“We’ve had to get cozy [with technologies], which has had its benefits. I think the digital divide is shrinking,” says Soledad Carvacho, 70, director of Chile’s National Federation for the Rights of Older Persons.
Out of this came Project NODO, a network that uses information technology to improve the protection and social inclusion of older people. NODO has education platforms for citizens, thematic publications, online courses for caregivers, and a website that puts all the main social services in one place.
DIGITAL INNOVATION IN A PANDEMIC
In light of the first negative consequences of COVID-19, in May 2021 NODO redirected its initial efforts to strengthening and supporting the response of the Chilean government. The objective was to mitigate the pandemic’s effects on the elderly population.
The result was the NODO Emergency Platform, a new digital social service that links, refers, and manages requests from older persons and their families with an institutional support network across the country. The initiative has directly supported more than 46,000 people, reinforcing the value of partnerships as an essential element of social inclusion and using technologies as a key way to confront the challenges of this new landscape.
Joint SDG Fund* has selected NODO from among more than 100 international initiatives for its adaptation in times of pandemic.
BEYOND THE PANDEMIC: A PERMANENT DIGITAL SUPPORT NETWORK
“For me the important thing is to put the person at the centre [of social protection],” says Ignacio Arriagaga, 68.
The challenge of increasing inclusion and social protection for older persons requires an integrated response. The NODO Ecosystem includes three digital services: NODO 60+, a community app that connects older adults and their family members with public social services like subsidies; MecuidoTecuido, a digital community for caregivers that works as a support network for training and selfcare; and Siempreaprendiendo, which offers tools to train public and private institutions that work with and assist older persons.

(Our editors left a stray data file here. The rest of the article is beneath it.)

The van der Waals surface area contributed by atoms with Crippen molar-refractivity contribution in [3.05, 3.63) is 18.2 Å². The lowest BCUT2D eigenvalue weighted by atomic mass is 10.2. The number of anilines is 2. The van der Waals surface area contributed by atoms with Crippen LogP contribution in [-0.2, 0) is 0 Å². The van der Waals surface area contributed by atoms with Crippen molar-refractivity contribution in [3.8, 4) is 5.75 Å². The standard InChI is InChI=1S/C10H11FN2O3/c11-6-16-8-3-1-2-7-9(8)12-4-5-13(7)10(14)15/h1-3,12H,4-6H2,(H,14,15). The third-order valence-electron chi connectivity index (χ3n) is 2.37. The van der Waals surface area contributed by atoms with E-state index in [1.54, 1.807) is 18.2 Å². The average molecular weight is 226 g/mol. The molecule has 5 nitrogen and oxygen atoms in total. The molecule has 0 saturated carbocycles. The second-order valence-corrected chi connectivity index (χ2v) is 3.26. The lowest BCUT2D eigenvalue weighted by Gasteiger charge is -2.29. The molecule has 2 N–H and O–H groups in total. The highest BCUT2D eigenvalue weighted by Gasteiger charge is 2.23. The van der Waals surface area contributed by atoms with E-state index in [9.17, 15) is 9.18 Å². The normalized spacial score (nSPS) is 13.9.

Mafalda Galdames, 68, is a founding member and the Secretary General of the National Association of Rural and Indigenous Women (ANAMURI). She explains that the campesina women in her region previously did not know how to use technology, but now their meetings are virtual. “We’ve even done workshops, something that for us seemed like a distant, terrible thing,” she says.
TOWARD THE DECADE OF HEALTHY AGEING
COVID-19 has not changed the fact that ageing continues to be a significant issue that affects all countries. It reflects significant achievements in human development like medical breakthroughs.
The number of older persons in the world is expected to double over the next three decades, reaching 1.5 billion in 2050. Approximately 80 percent of them will live in low- and middle-income countries.
The UN has declared the Decade of Healthy Ageing (2021-2030) to boost efforts to improve older people’s lives, as well as the security of their families and communities. The NODO project shows that digital tools can help make it happen.
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The NODO Project is an initiative led by UNDP Chile in partnership with with the National Service for the Elderly (SENAMA) and whose design and implementation involve the Office of the Resident Coordinator, the UN Food and Agriculture Organization (FAO) and the International Labour Organization (ILO). The project is funded by the Joint SDG Fund.